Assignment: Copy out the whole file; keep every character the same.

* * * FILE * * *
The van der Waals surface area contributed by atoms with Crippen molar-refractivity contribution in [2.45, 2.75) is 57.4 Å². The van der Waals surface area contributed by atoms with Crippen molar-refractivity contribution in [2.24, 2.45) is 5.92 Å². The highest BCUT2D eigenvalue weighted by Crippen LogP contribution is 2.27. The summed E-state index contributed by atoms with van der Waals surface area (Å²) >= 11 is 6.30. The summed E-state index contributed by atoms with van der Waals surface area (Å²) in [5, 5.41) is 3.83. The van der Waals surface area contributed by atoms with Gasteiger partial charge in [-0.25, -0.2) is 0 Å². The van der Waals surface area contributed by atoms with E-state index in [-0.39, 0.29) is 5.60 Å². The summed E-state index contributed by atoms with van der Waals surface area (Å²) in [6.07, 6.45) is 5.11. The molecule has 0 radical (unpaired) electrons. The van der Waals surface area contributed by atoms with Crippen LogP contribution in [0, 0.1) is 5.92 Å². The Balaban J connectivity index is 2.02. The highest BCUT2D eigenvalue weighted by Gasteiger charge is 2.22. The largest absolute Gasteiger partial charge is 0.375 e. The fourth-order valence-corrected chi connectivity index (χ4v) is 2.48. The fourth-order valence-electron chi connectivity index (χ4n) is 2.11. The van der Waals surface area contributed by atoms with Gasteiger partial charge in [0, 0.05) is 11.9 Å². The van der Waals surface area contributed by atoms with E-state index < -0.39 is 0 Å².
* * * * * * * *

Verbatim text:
The van der Waals surface area contributed by atoms with Crippen molar-refractivity contribution in [2.45, 2.75) is 57.4 Å². The van der Waals surface area contributed by atoms with Crippen molar-refractivity contribution in [2.24, 2.45) is 5.92 Å². The highest BCUT2D eigenvalue weighted by Crippen LogP contribution is 2.27. The summed E-state index contributed by atoms with van der Waals surface area (Å²) >= 11 is 6.30. The summed E-state index contributed by atoms with van der Waals surface area (Å²) in [5, 5.41) is 3.83. The van der Waals surface area contributed by atoms with Gasteiger partial charge in [-0.25, -0.2) is 0 Å². The van der Waals surface area contributed by atoms with E-state index in [-0.39, 0.29) is 5.60 Å². The summed E-state index contributed by atoms with van der Waals surface area (Å²) in [6.07, 6.45) is 5.11. The molecule has 0 radical (unpaired) electrons. The van der Waals surface area contributed by atoms with Crippen LogP contribution in [0, 0.1) is 5.92 Å². The Balaban J connectivity index is 2.02. The highest BCUT2D eigenvalue weighted by Gasteiger charge is 2.22. The largest absolute Gasteiger partial charge is 0.375 e. The fourth-order valence-corrected chi connectivity index (χ4v) is 2.48. The fourth-order valence-electron chi connectivity index (χ4n) is 2.11. The van der Waals surface area contributed by atoms with Gasteiger partial charge in [0, 0.05) is 11.9 Å². The van der Waals surface area contributed by atoms with E-state index < -0.39 is 0 Å².